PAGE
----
The Harford (Conn.) Courant: "The state's largest insurer has been approved to raise health premium rates by 41 percent to 47 percent for some of its policies sold to individual buyers, in the largest price hikes yet seen in Connecticut since the adoption of national health care reform. For all of its individual market plans, Anthem Blue Cross and Blue Shield has received approval to raise rates by at least 19 percent — including a range of 30 percent to 44 percent for the brand of plans in the individual market that was most popular in 2009, Century Preferred. The reason for the increases is the new federal health reform mandates, according to Anthem and the state Department of Insurance, which is defending its approval against charges by Attorney General Richard Blumenthal. Those reforms took effect Sept. 23" (Sturdevant, 10/14).

The Associated Press/ (Davenport, Iowa) Quad-City Times: "Illinois is one of nine states with complete hospital safety data on an online tool patients can use to compare quality. The website, WhyNotTheBest.org, lets users compare hospitals to the Illinois average and to the nation's best hospitals. Infection rates, death rates and rates of blood clots after surgery are among the newest measures reported. Other participating states are Arizona, Florida, New York, New Jersey, Rhode Island, Texas, Vermont and Washington" (10/14).

The (Louisville, Ky.) Courier-Journal: "Health insurers summoned to the state capital Wednesday to explain why they were curtailing the sale of child-only policies said they could resume selling those plans — if the state required all their competitors to do the same. … The insurers laid out their positions at a hearing before Kentucky Insurance Commissioner Sharon Clark, saying they were curtailing sales of child-only plans in response to the new health reform law, which required insurers to begin accepting children with pre-existing medical conditions starting Sept. 23. Previously, insurers could refuse to cover sick children. Insurers around the nation — including Louisville-based Humana and Anthem, Kentucky's largest health insurer — responded by halting the sale of new child-only plans before the new provision took effect" (Howington, 10/13).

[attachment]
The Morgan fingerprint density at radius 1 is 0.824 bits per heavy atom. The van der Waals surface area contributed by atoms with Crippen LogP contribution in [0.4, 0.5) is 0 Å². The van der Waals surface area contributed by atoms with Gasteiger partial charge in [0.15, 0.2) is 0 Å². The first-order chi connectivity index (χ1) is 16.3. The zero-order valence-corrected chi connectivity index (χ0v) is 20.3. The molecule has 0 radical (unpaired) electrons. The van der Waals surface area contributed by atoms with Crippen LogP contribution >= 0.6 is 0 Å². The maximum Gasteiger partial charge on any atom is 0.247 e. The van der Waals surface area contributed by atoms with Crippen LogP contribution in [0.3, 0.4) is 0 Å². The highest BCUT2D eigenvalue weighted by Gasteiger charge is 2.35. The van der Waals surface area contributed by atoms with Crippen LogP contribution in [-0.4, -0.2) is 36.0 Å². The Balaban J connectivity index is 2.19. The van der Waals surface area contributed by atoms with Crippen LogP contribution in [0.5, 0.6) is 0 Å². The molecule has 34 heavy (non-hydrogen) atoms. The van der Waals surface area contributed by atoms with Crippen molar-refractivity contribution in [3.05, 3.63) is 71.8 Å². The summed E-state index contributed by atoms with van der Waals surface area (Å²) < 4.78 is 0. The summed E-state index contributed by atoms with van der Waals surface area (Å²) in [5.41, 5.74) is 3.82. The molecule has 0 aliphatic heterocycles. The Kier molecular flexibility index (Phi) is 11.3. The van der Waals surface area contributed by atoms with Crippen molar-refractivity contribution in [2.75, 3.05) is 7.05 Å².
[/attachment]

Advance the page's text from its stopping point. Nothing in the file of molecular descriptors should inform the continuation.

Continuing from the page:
Health News Florida: "Doctors who work in Florida pain clinics should write no more than 150 prescriptions a day for potentially addictive and dangerous drugs, a state panel decided today. The proposed rule, aimed at curbing pill mills that make Florida a magnet for drug abusers, is based on an average of three prescriptions per patient for a physician seeing 50 patients per day. A part-timer's limit would be lower, pro-rated on the same formula. Some organizations had pushed for a higher limit of four or five prescriptions per patient. But doctors on the panel decided on three: two for painkillers — one for quick relief and one for the long term — plus one for the anti-anxiety drug alprazolam, which goes by the trade name Xanax" (Gentry, 10/14).

The Wall Street Journal: "Council Speaker Christine Quinn scuttled an effort to require all employers in New York City to provide workers with paid sick leave, spurning her usual liberal allies to side with the business community. … The speaker promised to reevaluate the measure if the economy improves. But a person familiar with the matter said Ms. Quinn's decision effectively kills the bill for the foreseeable future because she won't schedule it for a vote" (Saul, 10/15).